Tuesday, January 30, 2007

Hurricanes and Blizzards

A few weeks ago, I received an e-mail, the contents of which have stuck with me. It was one of those things that circulates. I perceived it as being a racist comment, though the words “black” and “white” were never used. It was supposedly written by someone in Colorado after the record-breaking blizzard that hit earlier this year. It told how the gallant citizens of Colorado (inferring that they are mostly white) pulled on their boots, got out there and dug themselves and their neighbors out of the snow, not asking for help from the government or anyone else. I don’t have the exact figures but weren’t parts of Colorado declared disaster areas and wasn’t federal funding available for those who sustained damages such as trees falling on their homes or cars?

It criticized the citizens of New Orleans (inferring that they are mostly black) for accepting “handouts” in the aftermath of Hurricane Katrina.

This is wrong on so many levels, I barely know where to start. I’ve already addressed the issue of money. Well, at least partly. Maybe citizens in Colorado did not receive as much financial help from the government, but they surely did receive money from Uncle Sam. I know that we in Illinois have received millions from the ice storms we experienced as part of that same weather system. Were we asking for handouts we did not earn? Maybe, but many of our businesses would be gone and many people would be homeless had they not received such help. Those who did sustain such damage have already started to rebuild and life is pretty much back to normal both here and in Colorado.

On the other hand, two years after Hurricane Katrina, many people in New Orleans remain homeless. In fact, just yesterday, I read a story about people who moved back into their homes and are being sued by HUD because that land was earmarked for “improvement” and that housing was designated as part of the “public domain” to be “developed” by a politically powerful builder. Yes, I guess the people of New Orleans are receiving government handouts. But they aren’t going to the poor homeless (infer black) people; that money is going into the hands of political cronies with bulldozers, and poor people who had homes before the storm and who survived the storm are still homeless two years later.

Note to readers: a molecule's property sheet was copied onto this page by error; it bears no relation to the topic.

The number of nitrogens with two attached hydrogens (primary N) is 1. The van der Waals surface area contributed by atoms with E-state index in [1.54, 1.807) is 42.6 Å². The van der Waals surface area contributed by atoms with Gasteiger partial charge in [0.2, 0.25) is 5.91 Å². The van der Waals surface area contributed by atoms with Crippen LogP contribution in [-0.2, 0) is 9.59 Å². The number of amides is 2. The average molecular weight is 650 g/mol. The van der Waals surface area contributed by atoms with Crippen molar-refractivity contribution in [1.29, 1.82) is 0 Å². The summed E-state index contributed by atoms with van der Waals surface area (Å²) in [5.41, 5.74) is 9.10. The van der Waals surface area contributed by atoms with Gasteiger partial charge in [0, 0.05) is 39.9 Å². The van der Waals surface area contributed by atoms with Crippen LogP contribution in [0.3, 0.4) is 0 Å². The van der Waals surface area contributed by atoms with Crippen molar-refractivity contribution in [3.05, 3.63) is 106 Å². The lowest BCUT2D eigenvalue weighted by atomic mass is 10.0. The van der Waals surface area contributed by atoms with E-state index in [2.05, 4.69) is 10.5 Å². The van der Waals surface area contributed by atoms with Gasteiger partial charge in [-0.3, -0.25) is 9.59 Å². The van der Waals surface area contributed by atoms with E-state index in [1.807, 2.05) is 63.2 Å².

And let’s compare storms. When was the last time you “dug out” your flooded home or your neighbor’s flooded driveway? How can anyone compare a few feet of snow falling in an area where everyone owns a snow-blower with homes that are submerged under dirty water teeming with poisonous snakes, alligators, and the second-most deadly of nature’s predators—bacteria? (That guy with the bulldozer being the deadliest predator.) Many people who survived the water, the swamp critters washed into the middle of town, and were rescued from the roofs of their homes, died later of diseases like e-coli. A victim of the blizzard or ice storm who was interviewed on TV said “we just put our food outside when the power went out and the refrigerator went off.” No doubt they had a fireplace in which to cook that food when they brought it back in and thawed it out at supper time. Try fishing your food out of water teeming with raw sewage, and cooking it over a lighter flame on top of your roof while waiting for a boat or a helicopter to rescue you, wondering which of the logs floating around you is debris and which is a hungry gator.